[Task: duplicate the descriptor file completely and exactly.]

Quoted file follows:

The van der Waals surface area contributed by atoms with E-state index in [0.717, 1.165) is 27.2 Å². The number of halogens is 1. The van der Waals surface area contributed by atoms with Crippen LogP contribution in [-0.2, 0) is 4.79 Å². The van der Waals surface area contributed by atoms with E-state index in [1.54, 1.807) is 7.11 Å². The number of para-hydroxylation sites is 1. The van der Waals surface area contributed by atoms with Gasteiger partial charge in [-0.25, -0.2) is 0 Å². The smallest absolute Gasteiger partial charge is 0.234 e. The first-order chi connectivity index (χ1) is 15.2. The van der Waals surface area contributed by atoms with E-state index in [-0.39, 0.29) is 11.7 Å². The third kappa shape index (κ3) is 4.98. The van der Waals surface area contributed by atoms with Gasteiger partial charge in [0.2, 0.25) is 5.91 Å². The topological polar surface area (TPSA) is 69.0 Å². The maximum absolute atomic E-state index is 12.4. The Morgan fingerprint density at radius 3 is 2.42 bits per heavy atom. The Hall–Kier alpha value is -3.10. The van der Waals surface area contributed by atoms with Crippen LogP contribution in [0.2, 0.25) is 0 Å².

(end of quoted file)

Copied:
The van der Waals surface area contributed by atoms with E-state index in [0.717, 1.165) is 27.2 Å². The number of halogens is 1. The van der Waals surface area contributed by atoms with Crippen LogP contribution in [-0.2, 0) is 4.79 Å². The van der Waals surface area contributed by atoms with E-state index in [1.54, 1.807) is 7.11 Å². The number of para-hydroxylation sites is 1. The van der Waals surface area contributed by atoms with Gasteiger partial charge in [-0.25, -0.2) is 0 Å². The smallest absolute Gasteiger partial charge is 0.234 e. The first-order chi connectivity index (χ1) is 15.2. The van der Waals surface area contributed by atoms with E-state index in [-0.39, 0.29) is 11.7 Å². The third kappa shape index (κ3) is 4.98. The van der Waals surface area contributed by atoms with Gasteiger partial charge in [0.2, 0.25) is 5.91 Å². The topological polar surface area (TPSA) is 69.0 Å². The maximum absolute atomic E-state index is 12.4. The Morgan fingerprint density at radius 3 is 2.42 bits per heavy atom. The Hall–Kier alpha value is -3.10. The van der Waals surface area contributed by atoms with Crippen LogP contribution in [0.2, 0.25) is 0 Å².